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THE ADVOCATE
Advocate staff photos by RICHARD ALAN HANNON

Laying with a stuffed pink elephant given to her by boyfriend Conway Herzog III, Kelli Richmond, 28, of Baton Rouge, goes through her third round of chemotherapy treatment at Woman’s Hospital.

Woman stays positive through treatment
Editor’s note: This is the first in a se- ing of the uterus grows in other places, ries of stories following 28-year-old such as the fallopian tubes, ovaries or Kelli Richmond’s fight against ovar- tissue lining the pelvis. ian cancer. That changed when Solar started measuring an image on the screen BY PAM BORDELON during Richmond’s CT scan. “I said, Advocate staff writer ‘That’s not supposed to be there is it?’ And she said, ‘There’s lots of things For her 28th birthday Jan. 8, there that shouldn’t be there,’” Richmond recalled. Kelli Richmond’s friends threw Thinking they were dealing with an her a wig party. endometrial cyst, the next stop was an ultrasound. That led to a diagnosis of They sported a variety of wigs either an ectopic pregnancy or ovarian — some more playful than others, dermoid cyst, a bizarre, usually benign tumor that typically contains a diversiin support of Richmond as she ty of tissues including hair, teeth, bone, thyroid, etc. Solar scheduled Richmond battles ovarian cancer. for laparoscopic surgery Oct. 23. Ovarian cancer isn’t something a “When I woke up, my parents (Patsy 28-year-old is supposed to get; 69 per- and Ron Richmond) had this look of cent of women diagnosed in the United fear on their faces,” Richmond said. States from 2002 to 2006 were 55 or “When I asked them what happened, older. But after experiencing three they just kept saying to wait for the months of “stabbing pain” with her doctor. I then checked my cell phone monthly cycles, preceded by sporadic and I had a message from Dr. Solar’s problems for several months, Rich- office telling me they had made an apmond called her gynecologist, Dr. Kay pointment for me with Dr. (Jacob) Estes. I looked at them and said, ‘I have Solar. “I knew something wasn’t right,” said cancer don’t I?’” Yes, she did. Cancer had literally Richmond, adding that she wasn’t too concerned since all of her symptoms taken over her uterus. One ovary was pointed to endometriosis, a female reproductive disorder in which the lin➤See CANCER, page 2D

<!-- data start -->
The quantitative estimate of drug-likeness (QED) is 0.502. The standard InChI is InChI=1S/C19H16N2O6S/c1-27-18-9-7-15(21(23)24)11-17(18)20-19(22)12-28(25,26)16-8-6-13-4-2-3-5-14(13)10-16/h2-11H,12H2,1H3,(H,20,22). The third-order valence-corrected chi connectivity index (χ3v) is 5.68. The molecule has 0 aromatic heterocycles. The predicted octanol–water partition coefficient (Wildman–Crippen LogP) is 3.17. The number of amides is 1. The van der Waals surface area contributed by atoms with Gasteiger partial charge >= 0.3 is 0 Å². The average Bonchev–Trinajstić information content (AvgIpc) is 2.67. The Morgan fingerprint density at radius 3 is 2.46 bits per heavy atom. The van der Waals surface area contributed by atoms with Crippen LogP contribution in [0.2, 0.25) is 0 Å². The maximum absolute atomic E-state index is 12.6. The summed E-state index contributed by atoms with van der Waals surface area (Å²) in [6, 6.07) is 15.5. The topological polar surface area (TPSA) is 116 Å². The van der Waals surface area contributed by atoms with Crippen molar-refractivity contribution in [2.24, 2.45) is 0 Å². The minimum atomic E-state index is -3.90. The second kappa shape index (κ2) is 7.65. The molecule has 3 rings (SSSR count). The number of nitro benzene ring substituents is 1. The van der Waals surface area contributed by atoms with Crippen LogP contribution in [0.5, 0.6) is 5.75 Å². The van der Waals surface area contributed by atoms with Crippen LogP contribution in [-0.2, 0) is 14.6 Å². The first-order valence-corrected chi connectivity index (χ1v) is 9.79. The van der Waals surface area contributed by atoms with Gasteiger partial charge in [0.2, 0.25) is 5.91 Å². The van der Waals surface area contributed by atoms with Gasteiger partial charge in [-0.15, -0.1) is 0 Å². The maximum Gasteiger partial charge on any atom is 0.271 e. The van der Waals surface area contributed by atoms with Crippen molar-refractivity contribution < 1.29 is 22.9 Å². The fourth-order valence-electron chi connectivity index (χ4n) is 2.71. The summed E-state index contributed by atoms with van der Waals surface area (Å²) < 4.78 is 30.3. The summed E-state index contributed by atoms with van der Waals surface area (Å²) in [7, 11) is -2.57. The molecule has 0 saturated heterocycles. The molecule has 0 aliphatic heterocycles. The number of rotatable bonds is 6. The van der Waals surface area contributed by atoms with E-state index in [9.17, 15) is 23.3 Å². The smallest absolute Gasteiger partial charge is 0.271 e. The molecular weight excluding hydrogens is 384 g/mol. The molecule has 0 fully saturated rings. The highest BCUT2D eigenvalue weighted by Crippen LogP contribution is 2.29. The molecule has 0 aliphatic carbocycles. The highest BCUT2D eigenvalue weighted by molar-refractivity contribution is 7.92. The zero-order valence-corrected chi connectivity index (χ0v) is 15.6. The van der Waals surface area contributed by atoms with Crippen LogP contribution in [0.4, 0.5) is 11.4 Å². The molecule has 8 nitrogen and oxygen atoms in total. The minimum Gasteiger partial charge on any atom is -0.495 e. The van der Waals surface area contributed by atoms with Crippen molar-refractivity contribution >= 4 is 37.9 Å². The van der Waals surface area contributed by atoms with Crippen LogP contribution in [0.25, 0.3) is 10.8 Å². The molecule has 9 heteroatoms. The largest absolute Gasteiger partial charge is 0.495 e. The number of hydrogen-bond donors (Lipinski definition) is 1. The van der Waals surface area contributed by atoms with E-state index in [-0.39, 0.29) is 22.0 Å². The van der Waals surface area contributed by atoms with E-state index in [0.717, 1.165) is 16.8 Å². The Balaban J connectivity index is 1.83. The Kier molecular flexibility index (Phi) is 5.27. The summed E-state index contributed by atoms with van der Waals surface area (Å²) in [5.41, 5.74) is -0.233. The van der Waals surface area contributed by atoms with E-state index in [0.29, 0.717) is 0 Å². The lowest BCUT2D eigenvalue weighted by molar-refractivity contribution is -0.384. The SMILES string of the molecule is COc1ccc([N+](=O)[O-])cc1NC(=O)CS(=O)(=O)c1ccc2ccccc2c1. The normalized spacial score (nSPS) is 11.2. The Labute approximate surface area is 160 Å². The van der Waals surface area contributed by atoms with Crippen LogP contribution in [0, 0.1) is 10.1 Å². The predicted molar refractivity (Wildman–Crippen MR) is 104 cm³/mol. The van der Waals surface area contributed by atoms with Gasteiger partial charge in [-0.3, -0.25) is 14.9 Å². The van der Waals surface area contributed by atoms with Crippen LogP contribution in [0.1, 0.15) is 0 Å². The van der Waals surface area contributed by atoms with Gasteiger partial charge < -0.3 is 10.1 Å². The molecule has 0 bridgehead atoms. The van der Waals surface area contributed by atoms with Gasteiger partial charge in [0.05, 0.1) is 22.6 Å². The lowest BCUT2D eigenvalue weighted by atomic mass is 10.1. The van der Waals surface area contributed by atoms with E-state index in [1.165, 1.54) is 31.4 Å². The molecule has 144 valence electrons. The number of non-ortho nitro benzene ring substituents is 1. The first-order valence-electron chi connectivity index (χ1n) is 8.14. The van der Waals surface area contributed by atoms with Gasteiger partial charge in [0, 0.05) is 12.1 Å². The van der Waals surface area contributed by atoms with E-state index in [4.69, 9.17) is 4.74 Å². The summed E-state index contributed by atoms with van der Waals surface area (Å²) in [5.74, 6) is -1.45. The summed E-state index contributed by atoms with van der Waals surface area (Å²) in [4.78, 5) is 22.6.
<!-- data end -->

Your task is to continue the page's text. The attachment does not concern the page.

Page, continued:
CANCER

CONFRONTING

Ovarian cancer facts
Ovarian cancer is a growth of abnormal malignant cells that begins in the ovaries. Cancer that spreads to the ovaries but originates at another site is not considered ovarian cancer. Ovarian tumors can be benign (noncancerous) or malignant (cancerous). Although abnormal, cells of benign tumors do not metastasize (spread to other parts of the body). While the causes of ovarian cancer are unknown, some theories exist. Genetic errors may occur because of damage from the normal monthly release of an egg. Increased hormone levels before and during ovulation may stimulate the growth of abnormal cells. Currently there is no way of preventing ovarian cancer.

Symptoms

The most common symptoms include abdominal bloating or discomfort, increased abdominal size or clothes that fit tighter around your waist, increased or urgent need to urinate and pelvic pain. Additional signs and symptoms are persistent gas, indigestion or nausea, unexplained changes in bowel habits, unexplained weight loss or gain, loss of appetite, feeling full quickly during or after a meal, pain during sexual intercourse, a persistent lack of energy, low back pain and shortness of breath.

Who’s at risk?

All women are at risk of developing ovarian cancer regardless of age; however, a woman’s risk is highest during her 60s and increases with age through her late 70s. Research suggests a relationship between the number of menstrual cycles in a woman’s lifetime and her risk of developing ovarian cancer. A woman is at an increased risk if she started menstruating at an early age (before 12), has not given birth to any children, had her first child after age 30, experienced menopause after age 50 and/or has never taken oral contraceptives.

Stats

Patsy Richmond, left, watches as daughter Kelli Richmond adjusts her hat over a wig at the ‘Fight Like a Girl’ wig party her friends threw for her 28th birthday in January.

Ovarian cancer accounts for approximately 3 percent of cancers in women. While it’s the ninth most common cancer, it is the fifth leading cause of cancer-related death among women, and is the deadliest of gynecologic cancers. Mortality rates are slightly higher for Caucasian women than for minority women.
Source: Ovarian Cancer National Alliance